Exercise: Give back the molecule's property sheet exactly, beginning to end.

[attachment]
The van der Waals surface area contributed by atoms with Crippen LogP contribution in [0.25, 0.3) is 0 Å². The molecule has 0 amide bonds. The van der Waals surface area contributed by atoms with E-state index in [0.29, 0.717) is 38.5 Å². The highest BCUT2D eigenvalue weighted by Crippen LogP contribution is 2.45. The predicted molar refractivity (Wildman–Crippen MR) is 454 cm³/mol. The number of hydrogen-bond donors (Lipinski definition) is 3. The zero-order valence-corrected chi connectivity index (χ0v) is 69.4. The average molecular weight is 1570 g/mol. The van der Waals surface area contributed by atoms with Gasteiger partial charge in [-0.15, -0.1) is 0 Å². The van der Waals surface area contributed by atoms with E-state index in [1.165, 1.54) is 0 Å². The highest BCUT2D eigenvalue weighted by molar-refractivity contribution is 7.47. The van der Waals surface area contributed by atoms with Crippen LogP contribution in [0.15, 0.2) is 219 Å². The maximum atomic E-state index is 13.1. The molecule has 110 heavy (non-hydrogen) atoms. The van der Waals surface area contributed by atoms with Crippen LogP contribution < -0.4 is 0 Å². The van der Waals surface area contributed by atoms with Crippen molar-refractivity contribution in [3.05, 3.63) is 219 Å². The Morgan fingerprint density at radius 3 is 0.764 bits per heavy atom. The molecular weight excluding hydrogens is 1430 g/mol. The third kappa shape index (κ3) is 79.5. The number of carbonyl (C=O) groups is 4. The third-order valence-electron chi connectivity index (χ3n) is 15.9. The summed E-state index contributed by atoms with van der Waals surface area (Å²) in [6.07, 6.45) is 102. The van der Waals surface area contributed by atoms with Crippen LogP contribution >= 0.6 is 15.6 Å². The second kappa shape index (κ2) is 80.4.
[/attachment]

The van der Waals surface area contributed by atoms with Crippen LogP contribution in [0.25, 0.3) is 0 Å². The molecule has 0 amide bonds. The van der Waals surface area contributed by atoms with E-state index in [0.29, 0.717) is 38.5 Å². The highest BCUT2D eigenvalue weighted by Crippen LogP contribution is 2.45. The predicted molar refractivity (Wildman–Crippen MR) is 454 cm³/mol. The number of hydrogen-bond donors (Lipinski definition) is 3. The zero-order valence-corrected chi connectivity index (χ0v) is 69.4. The average molecular weight is 1570 g/mol. The van der Waals surface area contributed by atoms with Gasteiger partial charge in [-0.15, -0.1) is 0 Å². The van der Waals surface area contributed by atoms with E-state index in [1.165, 1.54) is 0 Å². The highest BCUT2D eigenvalue weighted by molar-refractivity contribution is 7.47. The van der Waals surface area contributed by atoms with Crippen LogP contribution in [0.15, 0.2) is 219 Å². The maximum atomic E-state index is 13.1. The molecule has 110 heavy (non-hydrogen) atoms. The van der Waals surface area contributed by atoms with Crippen LogP contribution < -0.4 is 0 Å². The van der Waals surface area contributed by atoms with Crippen molar-refractivity contribution in [3.05, 3.63) is 219 Å². The Morgan fingerprint density at radius 3 is 0.764 bits per heavy atom. The molecular weight excluding hydrogens is 1430 g/mol. The third kappa shape index (κ3) is 79.5. The number of carbonyl (C=O) groups is 4. The third-order valence-electron chi connectivity index (χ3n) is 15.9. The summed E-state index contributed by atoms with van der Waals surface area (Å²) in [6.07, 6.45) is 102. The van der Waals surface area contributed by atoms with Crippen LogP contribution >= 0.6 is 15.6 Å². The second kappa shape index (κ2) is 80.4.